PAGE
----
-Chinese cyberspies have hacked most Washington institutions, experts say--Start asking security experts which powerful Washington institutions have been penetrated by Chinese cyberspies, and this is the usual answer: almost all of them. The list of those hacked in recent years includes law firms, think tanks, news organizations, human rights groups, contractors, congressional offices, embassies and federal agencies. The information compromised by such intrusions, security experts say, would be enough to map how power is exercised in Washington to a remarkably nuanced degree. The only question, they say, is whether the Chinese have the analytical resources to sort through the massive troves of data they steal every day, report Craig Timberg and Ellen Nakashima.
- Republican senator John McCain is still raising questions and hackles--In 2010, in the heat of a close race for reelection, McCain boiled down his stance on immigration reform into one memorable phrase: “Complete the danged fence,” a reference to tightening border security. Now, in light of his enthusiasm for broad reforms that could include a pathway to citizenship for millions of undocumented immigrants, critics have accused McCain of flip-flopping and selling out. McCain’s 2010 primary opponent, J.D. Hayworth, called McCain’s often-stated belief that immigration reform could benefit Republicans “misguided and false.” Maricopa County Sheriff Joe Arpaio, whose office phone hold message includes the prompt, “If you are aware of any illegal immigration activity, call the hotline to report it,” said: “I don’t think this is the first time on an issue that he’s changed. Check his records.”McCain has dismissed his critics with characteristic vehemence, even calling one town hall attendee a “jerk.” The long search for the Real John McCain continues. By Jason Horowitz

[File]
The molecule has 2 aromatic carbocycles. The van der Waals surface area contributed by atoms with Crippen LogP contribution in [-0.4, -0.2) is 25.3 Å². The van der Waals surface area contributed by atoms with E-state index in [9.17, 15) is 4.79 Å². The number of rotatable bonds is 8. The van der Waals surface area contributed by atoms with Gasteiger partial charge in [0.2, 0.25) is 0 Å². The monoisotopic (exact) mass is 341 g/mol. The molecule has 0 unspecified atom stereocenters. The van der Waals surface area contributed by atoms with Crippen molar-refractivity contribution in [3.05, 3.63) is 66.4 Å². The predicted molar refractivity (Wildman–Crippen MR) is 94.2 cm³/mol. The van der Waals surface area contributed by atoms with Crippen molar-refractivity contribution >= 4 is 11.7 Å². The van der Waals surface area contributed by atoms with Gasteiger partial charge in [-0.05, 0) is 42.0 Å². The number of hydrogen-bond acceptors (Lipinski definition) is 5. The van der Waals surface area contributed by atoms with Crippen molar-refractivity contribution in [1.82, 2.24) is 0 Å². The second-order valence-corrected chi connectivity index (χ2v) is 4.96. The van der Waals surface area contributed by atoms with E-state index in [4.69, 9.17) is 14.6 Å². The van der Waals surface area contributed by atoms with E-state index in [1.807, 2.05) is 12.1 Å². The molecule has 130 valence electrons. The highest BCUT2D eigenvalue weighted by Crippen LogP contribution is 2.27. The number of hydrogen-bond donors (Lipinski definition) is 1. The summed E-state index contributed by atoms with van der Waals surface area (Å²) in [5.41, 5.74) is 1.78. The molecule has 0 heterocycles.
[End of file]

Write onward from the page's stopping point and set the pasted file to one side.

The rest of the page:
-The Fix: How immigration threatens to tear the GOP apart--The Republican political establishment sees immigration reform as a political necessity. Much of the party’s base sees it as the end of the rule of law. “The GOP faces a choice between the politics of math and the politics of anecdote,” explained Glen Bolger, a prominent Republican pollster. “The politics of math is pretty clear. The numbers of Hispanics are growing, and politically we cannot afford to get a shrinking piece of a growing pie. The politics of anecdote is that illegal immigrants are only taking jobs, selling drugs, and joining gangs. That’s clearly not the case, and we cannot pretend that it is.” Arizona Republican Sen. John McCain’s testy townhall typifies the divide between a party in Washington that, for the most part, simply wants to find a way to get to a “yes” on immigration reform and an activist base who views that effort as contradictory to the foundational principles of the party, report Chris Cillizza and Aaron Blake.